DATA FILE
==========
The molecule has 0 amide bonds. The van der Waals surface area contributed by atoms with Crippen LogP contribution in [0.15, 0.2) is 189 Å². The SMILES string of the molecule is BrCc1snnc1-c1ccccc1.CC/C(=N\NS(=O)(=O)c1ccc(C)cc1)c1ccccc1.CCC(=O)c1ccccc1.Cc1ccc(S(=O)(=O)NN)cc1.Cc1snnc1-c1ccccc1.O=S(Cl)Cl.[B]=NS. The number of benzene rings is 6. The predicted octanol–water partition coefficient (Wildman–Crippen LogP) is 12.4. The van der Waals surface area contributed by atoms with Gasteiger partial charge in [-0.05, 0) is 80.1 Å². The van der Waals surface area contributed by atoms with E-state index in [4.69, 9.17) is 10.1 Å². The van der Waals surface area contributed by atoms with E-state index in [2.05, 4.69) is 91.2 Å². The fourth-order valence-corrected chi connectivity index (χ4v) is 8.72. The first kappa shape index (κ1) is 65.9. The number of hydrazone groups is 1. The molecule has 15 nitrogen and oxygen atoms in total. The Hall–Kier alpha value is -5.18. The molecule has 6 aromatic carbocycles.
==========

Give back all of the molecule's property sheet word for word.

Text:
The molecule has 0 amide bonds. The van der Waals surface area contributed by atoms with Crippen LogP contribution in [0.15, 0.2) is 189 Å². The SMILES string of the molecule is BrCc1snnc1-c1ccccc1.CC/C(=N\NS(=O)(=O)c1ccc(C)cc1)c1ccccc1.CCC(=O)c1ccccc1.Cc1ccc(S(=O)(=O)NN)cc1.Cc1snnc1-c1ccccc1.O=S(Cl)Cl.[B]=NS. The number of benzene rings is 6. The predicted octanol–water partition coefficient (Wildman–Crippen LogP) is 12.4. The van der Waals surface area contributed by atoms with Gasteiger partial charge in [-0.05, 0) is 80.1 Å². The van der Waals surface area contributed by atoms with E-state index in [4.69, 9.17) is 10.1 Å². The van der Waals surface area contributed by atoms with E-state index in [2.05, 4.69) is 91.2 Å². The fourth-order valence-corrected chi connectivity index (χ4v) is 8.72. The first kappa shape index (κ1) is 65.9. The number of hydrazone groups is 1. The molecule has 15 nitrogen and oxygen atoms in total. The Hall–Kier alpha value is -5.18. The molecule has 6 aromatic carbocycles.